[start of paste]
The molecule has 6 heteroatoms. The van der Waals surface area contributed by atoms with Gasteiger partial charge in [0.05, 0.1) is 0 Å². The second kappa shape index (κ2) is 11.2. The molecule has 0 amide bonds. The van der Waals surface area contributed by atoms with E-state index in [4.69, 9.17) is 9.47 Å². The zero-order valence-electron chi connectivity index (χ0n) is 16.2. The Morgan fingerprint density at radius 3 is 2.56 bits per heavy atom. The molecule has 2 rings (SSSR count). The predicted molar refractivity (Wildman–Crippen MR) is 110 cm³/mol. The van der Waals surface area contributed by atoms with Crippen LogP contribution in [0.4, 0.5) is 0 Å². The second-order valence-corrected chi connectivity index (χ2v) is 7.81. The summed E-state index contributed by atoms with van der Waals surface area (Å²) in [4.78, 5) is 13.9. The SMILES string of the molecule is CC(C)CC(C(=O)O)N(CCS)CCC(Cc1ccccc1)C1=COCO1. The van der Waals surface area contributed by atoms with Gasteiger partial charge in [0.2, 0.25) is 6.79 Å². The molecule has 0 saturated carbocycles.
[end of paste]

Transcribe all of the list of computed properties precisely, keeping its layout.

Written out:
The molecule has 6 heteroatoms. The van der Waals surface area contributed by atoms with Gasteiger partial charge in [0.05, 0.1) is 0 Å². The second kappa shape index (κ2) is 11.2. The molecule has 0 amide bonds. The van der Waals surface area contributed by atoms with E-state index in [4.69, 9.17) is 9.47 Å². The zero-order valence-electron chi connectivity index (χ0n) is 16.2. The Morgan fingerprint density at radius 3 is 2.56 bits per heavy atom. The molecule has 2 rings (SSSR count). The predicted molar refractivity (Wildman–Crippen MR) is 110 cm³/mol. The van der Waals surface area contributed by atoms with Crippen LogP contribution in [0.4, 0.5) is 0 Å². The second-order valence-corrected chi connectivity index (χ2v) is 7.81. The summed E-state index contributed by atoms with van der Waals surface area (Å²) in [4.78, 5) is 13.9. The SMILES string of the molecule is CC(C)CC(C(=O)O)N(CCS)CCC(Cc1ccccc1)C1=COCO1. The van der Waals surface area contributed by atoms with Gasteiger partial charge in [0.2, 0.25) is 6.79 Å². The molecule has 0 saturated carbocycles.